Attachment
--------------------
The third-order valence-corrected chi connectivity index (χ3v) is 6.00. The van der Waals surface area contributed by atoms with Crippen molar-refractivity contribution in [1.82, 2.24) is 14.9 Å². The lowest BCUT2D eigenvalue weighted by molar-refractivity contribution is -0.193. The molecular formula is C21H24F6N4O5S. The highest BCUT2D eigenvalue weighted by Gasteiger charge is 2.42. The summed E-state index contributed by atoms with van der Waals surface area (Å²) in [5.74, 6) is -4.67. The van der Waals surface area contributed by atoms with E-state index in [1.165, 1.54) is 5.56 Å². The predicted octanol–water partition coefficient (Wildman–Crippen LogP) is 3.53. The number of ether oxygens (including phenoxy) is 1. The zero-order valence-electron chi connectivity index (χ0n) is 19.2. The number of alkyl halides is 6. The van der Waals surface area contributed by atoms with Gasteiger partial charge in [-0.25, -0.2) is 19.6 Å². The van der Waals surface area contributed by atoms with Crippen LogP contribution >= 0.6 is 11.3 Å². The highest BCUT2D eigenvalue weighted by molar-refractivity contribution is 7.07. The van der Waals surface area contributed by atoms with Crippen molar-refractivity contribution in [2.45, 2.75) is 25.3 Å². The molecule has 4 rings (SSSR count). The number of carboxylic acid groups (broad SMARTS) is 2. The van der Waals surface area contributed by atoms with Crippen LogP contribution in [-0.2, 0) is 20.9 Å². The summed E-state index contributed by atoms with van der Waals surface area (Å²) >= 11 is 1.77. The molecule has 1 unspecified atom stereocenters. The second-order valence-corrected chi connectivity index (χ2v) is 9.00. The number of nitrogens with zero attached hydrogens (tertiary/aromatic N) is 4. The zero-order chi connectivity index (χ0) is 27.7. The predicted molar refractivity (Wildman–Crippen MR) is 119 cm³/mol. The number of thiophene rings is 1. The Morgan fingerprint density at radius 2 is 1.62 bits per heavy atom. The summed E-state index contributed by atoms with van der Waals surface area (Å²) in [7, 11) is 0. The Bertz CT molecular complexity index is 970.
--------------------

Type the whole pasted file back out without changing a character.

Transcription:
The third-order valence-corrected chi connectivity index (χ3v) is 6.00. The van der Waals surface area contributed by atoms with Crippen molar-refractivity contribution in [1.82, 2.24) is 14.9 Å². The lowest BCUT2D eigenvalue weighted by molar-refractivity contribution is -0.193. The molecular formula is C21H24F6N4O5S. The highest BCUT2D eigenvalue weighted by Gasteiger charge is 2.42. The summed E-state index contributed by atoms with van der Waals surface area (Å²) in [5.74, 6) is -4.67. The van der Waals surface area contributed by atoms with E-state index in [1.165, 1.54) is 5.56 Å². The predicted octanol–water partition coefficient (Wildman–Crippen LogP) is 3.53. The number of ether oxygens (including phenoxy) is 1. The zero-order valence-electron chi connectivity index (χ0n) is 19.2. The number of alkyl halides is 6. The van der Waals surface area contributed by atoms with Gasteiger partial charge in [-0.25, -0.2) is 19.6 Å². The van der Waals surface area contributed by atoms with Crippen LogP contribution >= 0.6 is 11.3 Å². The highest BCUT2D eigenvalue weighted by molar-refractivity contribution is 7.07. The van der Waals surface area contributed by atoms with Crippen molar-refractivity contribution in [2.45, 2.75) is 25.3 Å². The molecule has 4 rings (SSSR count). The number of carboxylic acid groups (broad SMARTS) is 2. The van der Waals surface area contributed by atoms with Crippen LogP contribution in [-0.2, 0) is 20.9 Å². The summed E-state index contributed by atoms with van der Waals surface area (Å²) >= 11 is 1.77. The molecule has 1 unspecified atom stereocenters. The second-order valence-corrected chi connectivity index (χ2v) is 9.00. The number of nitrogens with zero attached hydrogens (tertiary/aromatic N) is 4. The zero-order chi connectivity index (χ0) is 27.7. The predicted molar refractivity (Wildman–Crippen MR) is 119 cm³/mol. The number of thiophene rings is 1. The Morgan fingerprint density at radius 2 is 1.62 bits per heavy atom. The summed E-state index contributed by atoms with van der Waals surface area (Å²) in [7, 11) is 0. The Bertz CT molecular complexity index is 970.